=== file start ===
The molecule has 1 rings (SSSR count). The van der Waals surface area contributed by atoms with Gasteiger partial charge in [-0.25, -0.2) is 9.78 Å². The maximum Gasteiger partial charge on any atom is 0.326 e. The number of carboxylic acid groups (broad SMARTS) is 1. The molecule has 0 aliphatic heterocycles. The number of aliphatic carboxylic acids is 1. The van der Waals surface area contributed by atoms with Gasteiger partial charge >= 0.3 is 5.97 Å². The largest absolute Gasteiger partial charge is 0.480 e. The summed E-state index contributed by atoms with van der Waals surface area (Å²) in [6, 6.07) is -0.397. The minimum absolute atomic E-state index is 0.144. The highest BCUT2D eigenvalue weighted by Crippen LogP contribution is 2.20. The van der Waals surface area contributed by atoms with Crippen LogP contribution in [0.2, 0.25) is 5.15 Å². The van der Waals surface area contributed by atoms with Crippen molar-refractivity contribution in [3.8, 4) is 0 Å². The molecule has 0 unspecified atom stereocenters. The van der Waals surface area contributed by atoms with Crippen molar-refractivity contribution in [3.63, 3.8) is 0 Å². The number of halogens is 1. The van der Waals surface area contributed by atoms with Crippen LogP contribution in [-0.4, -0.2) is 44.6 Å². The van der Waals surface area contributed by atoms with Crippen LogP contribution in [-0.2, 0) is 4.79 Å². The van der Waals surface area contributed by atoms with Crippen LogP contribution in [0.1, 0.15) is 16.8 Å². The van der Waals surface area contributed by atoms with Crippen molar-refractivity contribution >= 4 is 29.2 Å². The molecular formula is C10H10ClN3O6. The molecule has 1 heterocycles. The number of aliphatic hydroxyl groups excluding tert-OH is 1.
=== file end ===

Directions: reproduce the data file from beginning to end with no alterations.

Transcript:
The molecule has 1 rings (SSSR count). The van der Waals surface area contributed by atoms with Gasteiger partial charge in [-0.25, -0.2) is 9.78 Å². The maximum Gasteiger partial charge on any atom is 0.326 e. The number of carboxylic acid groups (broad SMARTS) is 1. The molecule has 0 aliphatic heterocycles. The number of aliphatic carboxylic acids is 1. The van der Waals surface area contributed by atoms with Gasteiger partial charge >= 0.3 is 5.97 Å². The largest absolute Gasteiger partial charge is 0.480 e. The summed E-state index contributed by atoms with van der Waals surface area (Å²) in [6, 6.07) is -0.397. The minimum absolute atomic E-state index is 0.144. The highest BCUT2D eigenvalue weighted by Crippen LogP contribution is 2.20. The van der Waals surface area contributed by atoms with Crippen LogP contribution in [0.2, 0.25) is 5.15 Å². The van der Waals surface area contributed by atoms with Crippen molar-refractivity contribution in [3.8, 4) is 0 Å². The molecule has 0 unspecified atom stereocenters. The van der Waals surface area contributed by atoms with Crippen molar-refractivity contribution in [3.63, 3.8) is 0 Å². The number of halogens is 1. The van der Waals surface area contributed by atoms with Crippen LogP contribution in [-0.4, -0.2) is 44.6 Å². The van der Waals surface area contributed by atoms with Crippen LogP contribution in [-0.2, 0) is 4.79 Å². The van der Waals surface area contributed by atoms with Crippen LogP contribution in [0.1, 0.15) is 16.8 Å². The van der Waals surface area contributed by atoms with Crippen molar-refractivity contribution >= 4 is 29.2 Å². The molecular formula is C10H10ClN3O6. The molecule has 1 heterocycles. The number of aliphatic hydroxyl groups excluding tert-OH is 1.